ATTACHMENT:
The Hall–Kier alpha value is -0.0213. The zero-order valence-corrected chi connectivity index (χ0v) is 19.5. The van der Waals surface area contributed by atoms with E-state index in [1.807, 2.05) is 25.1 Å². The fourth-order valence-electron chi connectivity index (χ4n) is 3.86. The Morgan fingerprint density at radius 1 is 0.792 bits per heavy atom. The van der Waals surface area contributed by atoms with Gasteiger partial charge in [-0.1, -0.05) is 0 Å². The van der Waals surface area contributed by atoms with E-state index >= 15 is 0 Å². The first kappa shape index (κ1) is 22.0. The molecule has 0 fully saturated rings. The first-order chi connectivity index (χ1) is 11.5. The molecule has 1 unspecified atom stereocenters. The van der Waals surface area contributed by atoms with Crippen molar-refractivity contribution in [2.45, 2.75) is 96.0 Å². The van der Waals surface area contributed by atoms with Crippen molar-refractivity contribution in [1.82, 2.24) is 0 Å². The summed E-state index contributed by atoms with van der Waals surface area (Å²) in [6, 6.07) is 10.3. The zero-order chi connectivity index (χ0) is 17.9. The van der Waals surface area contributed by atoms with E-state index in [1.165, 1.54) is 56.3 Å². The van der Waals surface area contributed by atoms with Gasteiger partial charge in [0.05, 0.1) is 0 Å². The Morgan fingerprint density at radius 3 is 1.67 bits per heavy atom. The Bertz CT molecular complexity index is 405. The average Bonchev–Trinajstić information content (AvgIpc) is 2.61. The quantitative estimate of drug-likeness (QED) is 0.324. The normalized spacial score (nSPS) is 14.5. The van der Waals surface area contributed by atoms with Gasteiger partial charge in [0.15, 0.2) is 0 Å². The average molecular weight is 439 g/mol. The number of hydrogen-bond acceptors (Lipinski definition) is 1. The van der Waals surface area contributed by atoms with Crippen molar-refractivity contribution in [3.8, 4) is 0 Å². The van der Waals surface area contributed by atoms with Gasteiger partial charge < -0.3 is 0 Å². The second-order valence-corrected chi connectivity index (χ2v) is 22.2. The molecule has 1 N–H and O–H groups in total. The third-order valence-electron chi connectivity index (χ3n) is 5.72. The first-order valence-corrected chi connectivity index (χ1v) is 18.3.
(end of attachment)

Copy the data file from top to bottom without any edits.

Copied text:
The Hall–Kier alpha value is -0.0213. The zero-order valence-corrected chi connectivity index (χ0v) is 19.5. The van der Waals surface area contributed by atoms with E-state index in [1.807, 2.05) is 25.1 Å². The fourth-order valence-electron chi connectivity index (χ4n) is 3.86. The Morgan fingerprint density at radius 1 is 0.792 bits per heavy atom. The van der Waals surface area contributed by atoms with Gasteiger partial charge in [-0.1, -0.05) is 0 Å². The van der Waals surface area contributed by atoms with E-state index >= 15 is 0 Å². The first kappa shape index (κ1) is 22.0. The molecule has 0 fully saturated rings. The first-order chi connectivity index (χ1) is 11.5. The molecule has 1 unspecified atom stereocenters. The van der Waals surface area contributed by atoms with Crippen molar-refractivity contribution in [2.45, 2.75) is 96.0 Å². The van der Waals surface area contributed by atoms with Crippen molar-refractivity contribution in [1.82, 2.24) is 0 Å². The summed E-state index contributed by atoms with van der Waals surface area (Å²) in [6, 6.07) is 10.3. The zero-order chi connectivity index (χ0) is 17.9. The van der Waals surface area contributed by atoms with E-state index in [1.165, 1.54) is 56.3 Å². The van der Waals surface area contributed by atoms with Gasteiger partial charge in [0.05, 0.1) is 0 Å². The Morgan fingerprint density at radius 3 is 1.67 bits per heavy atom. The Bertz CT molecular complexity index is 405. The average Bonchev–Trinajstić information content (AvgIpc) is 2.61. The quantitative estimate of drug-likeness (QED) is 0.324. The normalized spacial score (nSPS) is 14.5. The van der Waals surface area contributed by atoms with Gasteiger partial charge in [0.15, 0.2) is 0 Å². The average molecular weight is 439 g/mol. The number of hydrogen-bond acceptors (Lipinski definition) is 1. The van der Waals surface area contributed by atoms with Crippen molar-refractivity contribution in [3.8, 4) is 0 Å². The van der Waals surface area contributed by atoms with Gasteiger partial charge < -0.3 is 0 Å². The second-order valence-corrected chi connectivity index (χ2v) is 22.2. The molecule has 1 N–H and O–H groups in total. The third-order valence-electron chi connectivity index (χ3n) is 5.72. The first-order valence-corrected chi connectivity index (χ1v) is 18.3.